As a neuroscience student, I was particularly interested to catch up on Charlie Rose's year-long "Brain" series, which featured top experts in the field. For those of you who haven't watched it, here is my "cheat sheet" on the first episode.
Making sense of our experiences with the world around us is a problem philosophers have wrestled with for centuries. Modern neuroscientists think that, with the recent advances in science, they are poised to solve it.
The brain is the great frontier in the pursuit of understanding everyone's favorite subject, ourselves. The brain is at the center of our individuality. Throughout history, we've attempted to shine light on the human experience through literature, art and philosophy as well as biology. Neuroscience is a natural bridge between the humanities and biological science. Scientific advances have helped us understand how the brain processes consciousness, free will, perception, cognition, emotion and memory.
To delve into the intricacies of the brain, Rose turned to the experts—leading neuroscientists and philosophers. Nobel-laureate and pioneering memory neuroscientist Eric Kandel joined Rose as the co-host of this round table discussion. Participants included John Searle, preeminent philosopher of free will in the brain; Gerald Fischbach, neurologist and autism expert; Cornelia Bargmann, who studies the brains of microscopic worms; and Anthony Movshon, a psychologist and neuroscientist who studies the visual system of monkeys. Together, they discussed our current understanding of the brain, its structure, and the keys to cracking the mysteries that still confront us.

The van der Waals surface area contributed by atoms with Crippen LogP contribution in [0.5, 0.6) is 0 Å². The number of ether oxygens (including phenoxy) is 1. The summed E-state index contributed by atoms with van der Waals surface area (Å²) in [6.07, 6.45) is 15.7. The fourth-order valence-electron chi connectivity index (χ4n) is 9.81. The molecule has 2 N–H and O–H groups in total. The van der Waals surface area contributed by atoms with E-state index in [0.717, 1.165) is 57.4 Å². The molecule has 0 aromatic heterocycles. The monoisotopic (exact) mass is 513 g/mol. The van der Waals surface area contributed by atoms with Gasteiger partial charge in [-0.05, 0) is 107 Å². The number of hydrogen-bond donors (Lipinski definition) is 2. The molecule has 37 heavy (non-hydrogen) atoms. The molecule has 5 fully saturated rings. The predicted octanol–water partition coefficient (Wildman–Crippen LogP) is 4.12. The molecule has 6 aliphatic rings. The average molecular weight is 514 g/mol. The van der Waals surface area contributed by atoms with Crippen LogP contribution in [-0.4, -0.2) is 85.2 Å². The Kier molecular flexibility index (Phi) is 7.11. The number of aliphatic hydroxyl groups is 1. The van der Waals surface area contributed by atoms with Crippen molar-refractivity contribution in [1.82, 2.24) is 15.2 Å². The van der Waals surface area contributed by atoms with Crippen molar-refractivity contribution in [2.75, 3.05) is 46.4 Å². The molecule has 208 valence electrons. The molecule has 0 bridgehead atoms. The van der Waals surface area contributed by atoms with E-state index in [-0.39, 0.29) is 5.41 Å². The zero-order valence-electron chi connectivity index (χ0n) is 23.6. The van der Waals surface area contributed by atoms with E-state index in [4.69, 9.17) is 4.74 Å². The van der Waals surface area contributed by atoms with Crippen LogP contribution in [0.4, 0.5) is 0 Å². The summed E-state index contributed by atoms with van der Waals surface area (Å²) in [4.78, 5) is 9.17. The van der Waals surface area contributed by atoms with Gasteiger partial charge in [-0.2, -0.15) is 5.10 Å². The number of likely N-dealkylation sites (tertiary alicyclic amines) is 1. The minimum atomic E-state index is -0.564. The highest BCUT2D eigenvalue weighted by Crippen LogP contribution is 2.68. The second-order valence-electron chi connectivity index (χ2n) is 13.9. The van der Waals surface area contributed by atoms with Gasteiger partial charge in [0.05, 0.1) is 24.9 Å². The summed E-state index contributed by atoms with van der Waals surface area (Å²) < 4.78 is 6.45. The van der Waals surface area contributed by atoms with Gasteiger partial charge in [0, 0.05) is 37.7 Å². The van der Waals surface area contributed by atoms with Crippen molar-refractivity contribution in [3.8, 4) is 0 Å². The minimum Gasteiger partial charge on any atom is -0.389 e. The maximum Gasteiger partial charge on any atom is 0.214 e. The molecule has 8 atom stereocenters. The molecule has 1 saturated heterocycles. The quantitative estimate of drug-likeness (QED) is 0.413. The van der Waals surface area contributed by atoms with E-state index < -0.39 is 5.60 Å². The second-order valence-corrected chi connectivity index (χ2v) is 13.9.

The human mind is created from the activity of our brain cells; without these cells we couldn't see, think or decide what to have for dinner.
We are one part nature, one part nurture.
There is a genetically-determined, universal logic behind the brain's macro-architecture. All human brains are put together similarly, with two hemispheres and the same regional specificity for seeing, hearing and feeling. On a smaller level, every brain is unique based upon the person's experiences and the things they've learned. Each human brain has a hippocampus that looks roughly the same and serves the same function, but the memories contained within the hippocampus are as unique as our fingerprints.
The brain is constantly changing.
The brain is not hard-wired, as was once believed. Everything we do in the course of our lives, from reading a book to chatting with our friends, causes our brains to change. As we learn, the brain must adapt to store that knowledge. The brain creates memories by strengthening or establishing new connections between cells. Conversely, by breaking the connections between cells, memories can be forgotten. This can happen on a short-term basis, like we when hear a telephone number, but then can't recall it ten minutes later. In this case, the brain undergoes a functional change, but it doesn't undergo an anatomical change. When we learn something on a long-term basis, part of the brain's anatomy is forever different. Cells restructure to account for the memory, and actively maintain the new structure for as long as the memory persists.
The complexity of the brain lies in the cell, the most basic unit of life.
It is not the size of our brain or the number of cells we possess that provides us with extraordinary processing power. Human intelligence arises from the genetic code that tells our brain cells how to function. This code is responsible for creating the connections between cells, the unique structure of our brains and our ability to adapt to our environment.